He further said that cattle slaughter had become a source of bribery, corruption and counterfeit licenses. The absence of a ban was also responsible for cattle-theft. Sinhala-Buddhist politicians wanted the government to go beyond the Animals Act of 1958 as amended in 1964 ,which prohibits the slaughter of cows and calves below age 12.

In September 2012, the Kandy Municipal Council passed a resolution banning animal slaughter within the municipal limits. In 2013, a 30 year old Buddhist monk, Bowatte Indraratna Thera committed self-immolation in protest over the killing of cattle by Muslims. The act was committed near the main entrance of the Temple of the Tooth to have a religious effect. In January 2016 the then President, Mahinda Rajapaksa, asked the authorities if, in case of a ban on cow slaughter, beef could be imported to satisfy the minorities. But the matter was not pursued as other anti-Muslim issues like Halal certification and the burqa grabbed the attention of Buddhist radical organizations like the Bodu Bala Sena and the Sinhala Ravaya.

Meanwhile, the anti-cow slaughter movement was incorporated in the larger animal protection movement. But primacy was given to slaughter of cows in the literature and hoardings of the movement. The Mettasutta, a popular and well-known text amongst Sinhala Buddhists, was used by the Organization for the Preservation of Life.

The reason for the use of the cow as a symbol in the animal protection movement is that the cow is adored by the Sinhala Buddhists for the milk it gives. Milk is seen as the source of life, and the cow is equated with the life giving and loving mother. Stewart refers to the famous Baila performer Nihāl Nelson who had penned a song that deals directly with cow protection. The song is called Kiri Ammā which means Milk Mother. The song is a reference to a Sinhalese goddess also called Kiri Amma.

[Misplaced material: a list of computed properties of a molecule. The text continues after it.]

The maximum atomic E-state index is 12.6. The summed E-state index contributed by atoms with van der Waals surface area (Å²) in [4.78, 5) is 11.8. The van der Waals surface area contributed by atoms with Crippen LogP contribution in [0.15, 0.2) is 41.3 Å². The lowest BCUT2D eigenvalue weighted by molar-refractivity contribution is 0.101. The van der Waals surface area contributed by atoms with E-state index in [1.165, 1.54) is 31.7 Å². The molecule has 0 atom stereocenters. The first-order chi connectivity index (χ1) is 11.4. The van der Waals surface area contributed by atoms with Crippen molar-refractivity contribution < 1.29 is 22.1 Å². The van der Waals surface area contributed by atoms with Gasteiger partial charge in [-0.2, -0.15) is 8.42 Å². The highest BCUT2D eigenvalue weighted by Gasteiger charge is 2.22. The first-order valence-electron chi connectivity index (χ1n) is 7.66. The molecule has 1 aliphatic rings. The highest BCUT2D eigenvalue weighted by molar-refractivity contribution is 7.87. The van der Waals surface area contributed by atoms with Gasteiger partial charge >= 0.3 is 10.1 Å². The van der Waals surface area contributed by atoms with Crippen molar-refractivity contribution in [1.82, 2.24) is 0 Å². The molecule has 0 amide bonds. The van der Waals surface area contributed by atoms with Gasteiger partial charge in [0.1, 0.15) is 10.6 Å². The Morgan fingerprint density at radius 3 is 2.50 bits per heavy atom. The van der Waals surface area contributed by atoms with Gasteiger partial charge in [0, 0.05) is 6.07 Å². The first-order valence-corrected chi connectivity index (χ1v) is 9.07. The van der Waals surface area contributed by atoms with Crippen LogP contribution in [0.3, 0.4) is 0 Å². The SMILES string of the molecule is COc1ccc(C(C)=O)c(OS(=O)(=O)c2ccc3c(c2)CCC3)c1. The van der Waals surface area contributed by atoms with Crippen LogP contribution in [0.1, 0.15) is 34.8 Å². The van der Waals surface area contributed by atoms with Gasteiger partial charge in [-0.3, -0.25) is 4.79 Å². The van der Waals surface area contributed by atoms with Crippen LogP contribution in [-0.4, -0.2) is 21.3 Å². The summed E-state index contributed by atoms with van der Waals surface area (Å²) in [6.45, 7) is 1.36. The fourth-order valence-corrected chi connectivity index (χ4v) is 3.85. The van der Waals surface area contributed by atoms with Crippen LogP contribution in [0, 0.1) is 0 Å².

“It would seem that the deity Kiri Ammā is associated with the Hindu deity Kāma Dhenu, the mythic cow of endless lactation. The Organization for the Preservation Life carries a piece of advertising that prominently utilizes an image of Śhiva, Parvātī, and Kāma Dhenu—the latter, of course, being a precursor deity to Kiri Ammā. A billboard of the organization carries a picture of a cow with a caption asking “How can we eat this?”

Availability of Beef

Livestock experts Amali Allahakoon, Cheorin Jo and Dinesh Jayasena say in the journal NCBI Resources, that beef is the second most important meat item in Sri Lanka, though far behind chicken. In 2013, in terms of availability per capita per year, chicken came first with 7.09 kg; beef second with 1.8 kg; pork 0.32 kg; and mutton 0.1 kg. Zahrah Imtiaz writing in Ceylon Today said that beef production had gone up marginally from 32.29 mt in 2003 to 35.94 mt in 2011. However, according to the Census and Statistics Department, cattle slaughtering came down from 207,000 in 2004 to 170,000 in 2013. Beef is exported, with 70.5 metric tons of it being sent abroad in 2013.

As in 2016, Mahinda Rajapaksa, has now said that while banning cow slaughter, the government will allow import of beef to cater to communities which eat beef. But this will mean spending precious foreign exchange when the government is badly strapped for it.

The other question that arises is: After a cow ceases to yield milk what will the poor farmer do with barren cows? The burden of feeding them will result in him letting them loose to roam freely causing other problems. Professional dairy farmers will see the cost of maintaining old cows as a disincentive. And finally, If the government wants to export barren cows, will Buddhist monks allow it?

It is not yet clear if the government of the Rajapaksas will actually ban cow slaughter. It is suspected in some circles that the proposal may just be a tactic to get Sinhala Buddhist support at a time when the government is trying to get the highly controversial 20 th Constitutional Amendment bill to increase the President’s powers, passed with a two thirds majority.